Nov. 4 (Bloomberg) -- China Petroleum & Chemical Corp., the nation’s largest oil refiner, will increase daily oil processing to a record this month in a bid to avert diesel shortages as farmers and factories burn more of the fuel.
Oil processing will increase 10 percent from a year earlier to 583,000 tons a day, exceeding the October record by 5,900 tons a day, parent China Petrochemical Corp. said in its online Sinopecnews newsletter today.
China, the world’s biggest energy consuming-nation, is accelerating power restrictions to meet efficiency targets, according to Goldman Sachs Group Inc. That’s prompting some manufacturers to turn to their own diesel generators at the same time as use of fuel climbs during the autumn harvest, said Qiu Xiaofeng, an oil analyst at China Merchants Securities Ltd.
“The diesel shortage is being deepened by exceptional demand caused by increased use of diesel-fired power units, in addition to seasonal demand from farmers,” Qiu said by phone in Shanghai.
Sinopec, as China Petroleum is known, will reward plants that beat their diesel production targets and is limiting the output of kerosene, according to the statement. The company arranged immediate imports of 200,000 tons of diesel to ease tight supplies in regions including Zhejiang, Gansu and Jiangxi.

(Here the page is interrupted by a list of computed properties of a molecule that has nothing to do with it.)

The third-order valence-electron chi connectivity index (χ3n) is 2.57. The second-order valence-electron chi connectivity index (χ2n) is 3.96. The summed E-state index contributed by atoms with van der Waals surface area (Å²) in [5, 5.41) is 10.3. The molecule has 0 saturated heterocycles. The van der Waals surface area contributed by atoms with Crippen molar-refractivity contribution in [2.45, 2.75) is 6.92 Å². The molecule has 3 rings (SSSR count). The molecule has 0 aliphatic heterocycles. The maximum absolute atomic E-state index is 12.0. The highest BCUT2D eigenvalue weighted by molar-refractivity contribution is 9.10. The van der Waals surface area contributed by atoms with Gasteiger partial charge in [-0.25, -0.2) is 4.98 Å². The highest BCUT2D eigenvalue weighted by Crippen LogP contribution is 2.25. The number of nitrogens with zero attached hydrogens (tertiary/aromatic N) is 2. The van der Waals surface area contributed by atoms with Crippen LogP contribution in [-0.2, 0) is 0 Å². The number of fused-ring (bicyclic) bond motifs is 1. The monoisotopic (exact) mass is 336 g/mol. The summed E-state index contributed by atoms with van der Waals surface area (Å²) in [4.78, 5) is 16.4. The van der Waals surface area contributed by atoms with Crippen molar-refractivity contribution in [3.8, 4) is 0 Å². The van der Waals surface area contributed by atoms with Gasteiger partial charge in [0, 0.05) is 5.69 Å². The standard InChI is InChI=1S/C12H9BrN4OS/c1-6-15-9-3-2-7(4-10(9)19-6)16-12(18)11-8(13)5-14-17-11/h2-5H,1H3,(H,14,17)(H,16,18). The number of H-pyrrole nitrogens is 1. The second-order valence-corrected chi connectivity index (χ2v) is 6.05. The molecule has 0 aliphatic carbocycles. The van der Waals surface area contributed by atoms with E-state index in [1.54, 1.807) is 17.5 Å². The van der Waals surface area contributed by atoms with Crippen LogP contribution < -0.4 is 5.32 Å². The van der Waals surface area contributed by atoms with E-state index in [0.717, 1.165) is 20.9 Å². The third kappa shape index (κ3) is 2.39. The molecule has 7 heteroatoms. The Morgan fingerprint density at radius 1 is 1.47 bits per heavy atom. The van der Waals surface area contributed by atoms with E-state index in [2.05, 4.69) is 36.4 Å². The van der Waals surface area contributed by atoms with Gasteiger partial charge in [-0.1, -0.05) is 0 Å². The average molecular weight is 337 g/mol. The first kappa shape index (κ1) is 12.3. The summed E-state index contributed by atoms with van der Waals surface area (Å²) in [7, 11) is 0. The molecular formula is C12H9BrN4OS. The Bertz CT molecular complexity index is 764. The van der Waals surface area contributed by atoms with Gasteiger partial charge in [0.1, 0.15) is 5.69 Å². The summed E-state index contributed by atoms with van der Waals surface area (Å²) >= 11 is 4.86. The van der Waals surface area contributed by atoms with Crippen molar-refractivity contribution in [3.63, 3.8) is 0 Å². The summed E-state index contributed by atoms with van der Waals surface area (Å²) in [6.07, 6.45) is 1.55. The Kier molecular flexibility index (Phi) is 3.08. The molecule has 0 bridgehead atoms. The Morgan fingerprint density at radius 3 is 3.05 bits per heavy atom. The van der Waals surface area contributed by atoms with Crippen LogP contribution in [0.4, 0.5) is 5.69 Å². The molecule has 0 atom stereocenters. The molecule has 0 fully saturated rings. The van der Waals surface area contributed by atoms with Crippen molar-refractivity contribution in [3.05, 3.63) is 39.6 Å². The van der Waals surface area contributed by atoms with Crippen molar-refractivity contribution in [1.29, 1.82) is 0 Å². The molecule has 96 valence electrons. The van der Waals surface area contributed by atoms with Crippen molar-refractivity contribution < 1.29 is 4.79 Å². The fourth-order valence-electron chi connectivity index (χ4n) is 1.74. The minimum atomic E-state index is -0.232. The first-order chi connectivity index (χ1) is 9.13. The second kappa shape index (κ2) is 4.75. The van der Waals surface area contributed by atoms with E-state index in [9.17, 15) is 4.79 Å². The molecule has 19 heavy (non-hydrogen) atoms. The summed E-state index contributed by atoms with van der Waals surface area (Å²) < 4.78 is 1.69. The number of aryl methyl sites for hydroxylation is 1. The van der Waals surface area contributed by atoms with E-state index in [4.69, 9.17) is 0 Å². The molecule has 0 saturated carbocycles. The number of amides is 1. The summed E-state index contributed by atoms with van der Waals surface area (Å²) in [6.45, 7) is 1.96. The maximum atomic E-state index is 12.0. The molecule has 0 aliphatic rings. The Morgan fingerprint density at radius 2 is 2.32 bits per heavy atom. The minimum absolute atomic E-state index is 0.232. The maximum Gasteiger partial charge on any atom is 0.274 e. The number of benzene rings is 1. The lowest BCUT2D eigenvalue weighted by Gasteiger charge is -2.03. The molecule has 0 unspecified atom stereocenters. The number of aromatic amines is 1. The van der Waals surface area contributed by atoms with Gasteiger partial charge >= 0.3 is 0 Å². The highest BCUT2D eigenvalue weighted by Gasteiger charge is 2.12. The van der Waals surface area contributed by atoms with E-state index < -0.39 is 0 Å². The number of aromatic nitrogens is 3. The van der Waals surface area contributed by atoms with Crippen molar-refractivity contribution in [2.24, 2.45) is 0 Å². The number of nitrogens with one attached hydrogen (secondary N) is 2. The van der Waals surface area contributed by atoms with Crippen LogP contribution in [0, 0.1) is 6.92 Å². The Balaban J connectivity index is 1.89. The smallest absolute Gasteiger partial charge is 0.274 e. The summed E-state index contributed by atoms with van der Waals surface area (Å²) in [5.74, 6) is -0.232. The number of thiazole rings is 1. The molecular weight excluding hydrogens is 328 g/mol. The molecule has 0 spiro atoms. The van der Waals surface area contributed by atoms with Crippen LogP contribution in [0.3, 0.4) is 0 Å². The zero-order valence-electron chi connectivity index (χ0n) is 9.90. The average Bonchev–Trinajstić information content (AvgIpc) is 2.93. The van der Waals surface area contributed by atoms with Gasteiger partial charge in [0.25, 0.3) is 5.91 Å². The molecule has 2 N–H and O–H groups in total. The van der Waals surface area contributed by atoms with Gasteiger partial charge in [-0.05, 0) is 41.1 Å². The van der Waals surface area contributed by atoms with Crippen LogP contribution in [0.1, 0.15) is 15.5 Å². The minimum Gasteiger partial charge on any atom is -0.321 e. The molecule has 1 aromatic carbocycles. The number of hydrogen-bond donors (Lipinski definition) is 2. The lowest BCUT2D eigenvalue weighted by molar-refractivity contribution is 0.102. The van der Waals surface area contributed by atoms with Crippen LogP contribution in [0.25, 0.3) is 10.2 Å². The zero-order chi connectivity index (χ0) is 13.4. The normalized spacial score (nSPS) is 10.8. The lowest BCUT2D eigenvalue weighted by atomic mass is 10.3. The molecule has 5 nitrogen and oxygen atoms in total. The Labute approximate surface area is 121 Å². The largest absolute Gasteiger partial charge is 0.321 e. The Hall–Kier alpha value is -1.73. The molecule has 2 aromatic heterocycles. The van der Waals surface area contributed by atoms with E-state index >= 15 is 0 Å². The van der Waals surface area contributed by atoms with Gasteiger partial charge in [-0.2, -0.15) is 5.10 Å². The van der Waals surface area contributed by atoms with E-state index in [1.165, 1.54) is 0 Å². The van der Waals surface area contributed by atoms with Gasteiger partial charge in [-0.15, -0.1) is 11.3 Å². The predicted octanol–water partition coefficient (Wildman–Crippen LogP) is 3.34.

The state-controlled oil refiner is “sparing no effort” to ensure supplies to the market, the parent company said. Sinopec won’t do maintenance at oil refineries in major centers and has postponed work at plants including Gaoqiao in Shanghai and in Guangzhou, it said.
The government has been shutting factories to help meet Premier Wen Jiabao’s goal of cutting energy consumption per unit of gross domestic product by 20 percent in the five years ending 2010.
“Factories are turning to small diesel generators after some local governments rationed electricity to meet energy conservation targets,” Qiu of China Merchants said. “This exceptional demand will diminish from the start of next year, after the government completes the five-year period ending this year.”
Sinopec refineries have operated at full capacity for four months, according to the parent’s statement. Diesel output rose by 8.3 percent in October and the yield of the product, used to fuel power generation and trucks, increased to 2.16 times of that of gasoline last month, higher than the average diesel yield ratio so far this year, it said.
The Beijing-based refiner is also reducing production of feedstock used to make ethylene in favor of diesel output, it said.
Sinopec will keep oil-product stockpiles at current low levels this month, it said.
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